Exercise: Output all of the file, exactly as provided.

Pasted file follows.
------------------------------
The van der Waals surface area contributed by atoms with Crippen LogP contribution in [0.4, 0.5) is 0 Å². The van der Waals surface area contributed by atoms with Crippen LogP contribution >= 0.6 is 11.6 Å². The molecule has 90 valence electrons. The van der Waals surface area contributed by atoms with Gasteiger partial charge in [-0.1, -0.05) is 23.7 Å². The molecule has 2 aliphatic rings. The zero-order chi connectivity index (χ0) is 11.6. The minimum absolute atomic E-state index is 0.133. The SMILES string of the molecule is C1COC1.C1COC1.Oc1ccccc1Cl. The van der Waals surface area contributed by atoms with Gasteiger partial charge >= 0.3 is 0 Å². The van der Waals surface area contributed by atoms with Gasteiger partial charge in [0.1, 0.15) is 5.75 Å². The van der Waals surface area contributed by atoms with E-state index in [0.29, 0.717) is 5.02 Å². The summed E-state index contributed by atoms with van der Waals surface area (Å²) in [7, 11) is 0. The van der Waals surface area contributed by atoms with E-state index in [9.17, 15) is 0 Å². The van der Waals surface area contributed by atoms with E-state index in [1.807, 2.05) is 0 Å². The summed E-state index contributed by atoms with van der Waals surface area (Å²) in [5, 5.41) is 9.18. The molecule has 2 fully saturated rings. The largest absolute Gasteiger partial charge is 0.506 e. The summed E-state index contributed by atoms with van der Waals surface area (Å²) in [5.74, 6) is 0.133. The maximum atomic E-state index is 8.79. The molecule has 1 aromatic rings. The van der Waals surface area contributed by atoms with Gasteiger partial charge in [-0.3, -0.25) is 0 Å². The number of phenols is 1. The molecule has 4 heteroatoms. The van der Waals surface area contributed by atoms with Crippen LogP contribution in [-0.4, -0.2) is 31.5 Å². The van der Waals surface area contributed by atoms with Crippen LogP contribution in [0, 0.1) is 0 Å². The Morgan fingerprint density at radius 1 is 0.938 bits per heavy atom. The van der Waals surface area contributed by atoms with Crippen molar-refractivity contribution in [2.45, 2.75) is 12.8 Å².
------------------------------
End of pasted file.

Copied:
The van der Waals surface area contributed by atoms with Crippen LogP contribution in [0.4, 0.5) is 0 Å². The van der Waals surface area contributed by atoms with Crippen LogP contribution >= 0.6 is 11.6 Å². The molecule has 90 valence electrons. The van der Waals surface area contributed by atoms with Gasteiger partial charge in [-0.1, -0.05) is 23.7 Å². The molecule has 2 aliphatic rings. The zero-order chi connectivity index (χ0) is 11.6. The minimum absolute atomic E-state index is 0.133. The SMILES string of the molecule is C1COC1.C1COC1.Oc1ccccc1Cl. The van der Waals surface area contributed by atoms with Gasteiger partial charge >= 0.3 is 0 Å². The van der Waals surface area contributed by atoms with Gasteiger partial charge in [0.1, 0.15) is 5.75 Å². The van der Waals surface area contributed by atoms with E-state index in [0.29, 0.717) is 5.02 Å². The summed E-state index contributed by atoms with van der Waals surface area (Å²) in [7, 11) is 0. The van der Waals surface area contributed by atoms with E-state index in [9.17, 15) is 0 Å². The van der Waals surface area contributed by atoms with E-state index in [1.807, 2.05) is 0 Å². The summed E-state index contributed by atoms with van der Waals surface area (Å²) in [5, 5.41) is 9.18. The molecule has 2 fully saturated rings. The largest absolute Gasteiger partial charge is 0.506 e. The summed E-state index contributed by atoms with van der Waals surface area (Å²) in [5.74, 6) is 0.133. The maximum atomic E-state index is 8.79. The molecule has 1 aromatic rings. The van der Waals surface area contributed by atoms with Gasteiger partial charge in [-0.3, -0.25) is 0 Å². The number of phenols is 1. The molecule has 4 heteroatoms. The van der Waals surface area contributed by atoms with Crippen LogP contribution in [-0.4, -0.2) is 31.5 Å². The van der Waals surface area contributed by atoms with Crippen LogP contribution in [0, 0.1) is 0 Å². The Morgan fingerprint density at radius 1 is 0.938 bits per heavy atom. The van der Waals surface area contributed by atoms with Crippen molar-refractivity contribution in [2.45, 2.75) is 12.8 Å².